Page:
“It’s the most wonderful time of the year,” sings Andy Williams. The holiday season is upon us and while we are all wrapped up with the need to buy, buy, buy for our friends and family, I would like to pause and take a moment to reflect on how we’ve shown kindness to others throughout 2018 with minimal thought, simple gestures and little money.
Have you been so fortunate as to have had the person in front of you pay for your coffee/meal at the drive thru? Ever receive a random gift card from a stranger in the checkout line? Maybe your waiter informed you that the couple at the next table has picked up your dinner tab? These Random Acts of Kindness (RAK) come without the expectation of getting anything in return.
Here are some heartwarming examples I’ve been told:
- • A friend told me when she was shopping for diapers and milk, a man walked up to her and handed her a $50 gift card. He said someone was kind to his mom when he was small and his family was struggling. “He’d heard me tell the kids that we couldn’t get several things because they weren’t in the budget that month, so he wanted to do for us what was once done for him.”
- A few people said they’ve had people pay for their meals when they were in uniform, when they forgot their wallets or when they were out alone with their young children.
- A friend said she and her boys once checked a book out from the library that included a RAK card and $1. Her boys thought it was awesome, so they left it for the next person to find.
- Another mom said she went to rent a movie at Redbox and someone left a bag of microwave popcorn with a note, “Enjoy a treat with your movie.”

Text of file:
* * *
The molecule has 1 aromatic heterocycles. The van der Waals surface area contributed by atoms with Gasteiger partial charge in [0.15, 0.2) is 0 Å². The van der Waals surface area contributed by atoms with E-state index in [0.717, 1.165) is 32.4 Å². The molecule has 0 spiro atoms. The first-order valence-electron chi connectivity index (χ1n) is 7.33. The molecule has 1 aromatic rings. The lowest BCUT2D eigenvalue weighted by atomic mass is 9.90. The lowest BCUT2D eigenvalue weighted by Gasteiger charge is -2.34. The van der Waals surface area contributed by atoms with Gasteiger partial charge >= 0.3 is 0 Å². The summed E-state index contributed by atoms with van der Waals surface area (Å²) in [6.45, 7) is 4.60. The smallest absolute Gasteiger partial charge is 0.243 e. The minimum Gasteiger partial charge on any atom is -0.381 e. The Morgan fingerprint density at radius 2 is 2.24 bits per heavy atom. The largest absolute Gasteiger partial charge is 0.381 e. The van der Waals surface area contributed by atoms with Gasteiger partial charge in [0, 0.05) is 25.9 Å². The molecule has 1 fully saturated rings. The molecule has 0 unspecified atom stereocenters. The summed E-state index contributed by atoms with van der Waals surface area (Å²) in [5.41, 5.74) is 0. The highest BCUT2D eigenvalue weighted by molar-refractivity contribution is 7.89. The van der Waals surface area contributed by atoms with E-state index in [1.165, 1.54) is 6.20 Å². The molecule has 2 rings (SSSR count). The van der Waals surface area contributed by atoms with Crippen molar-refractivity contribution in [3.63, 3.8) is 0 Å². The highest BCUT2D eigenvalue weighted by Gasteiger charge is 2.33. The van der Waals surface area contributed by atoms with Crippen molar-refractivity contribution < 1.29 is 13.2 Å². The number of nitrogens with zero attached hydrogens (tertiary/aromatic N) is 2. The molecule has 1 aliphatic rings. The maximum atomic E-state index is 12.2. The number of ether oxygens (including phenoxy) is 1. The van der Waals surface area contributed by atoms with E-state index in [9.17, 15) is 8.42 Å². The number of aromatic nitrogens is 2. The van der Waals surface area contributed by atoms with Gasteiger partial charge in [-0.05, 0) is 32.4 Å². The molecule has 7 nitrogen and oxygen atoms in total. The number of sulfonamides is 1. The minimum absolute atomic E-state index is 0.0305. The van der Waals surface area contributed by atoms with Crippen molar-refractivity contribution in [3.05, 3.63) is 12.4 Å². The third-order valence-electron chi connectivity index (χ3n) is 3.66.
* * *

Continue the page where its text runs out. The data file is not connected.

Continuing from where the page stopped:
- My boys like to cut out stars and write “Have a Great Day!” with a quarter taped to it. They leave their notes near the carts at ALDI or near candy machines.
- The most popular RAK mentioned was the “Drive-Thru Difference” when you pay for the order behind you at the drive-thru. Someone told me she was the 26th person to pay for the person behind her. I’d love to know how long that chain reaction continued.
Remember, it doesn’t always have to be a monetary gift. Sometimes being thoughtful is all that is needed to make someone’s day. Allow someone to pull in front of you, leave a painted rock with an uplifting quote written on it, hold the elevator door open, offer a compliment or say thank you while making eye contact.
Whether you’re on the receiving or giving end of a RAK, the emotions are overwhelming. I’ve heard the following: “It started my day on an awesome note.” “It’s an amazing feeling.” “It was so unexpected and made me feel so good.” “I cried all the way home.” “It put my world in balance.”
It truly is the little things in life that make the biggest impact. What can you do to make a difference this holiday season?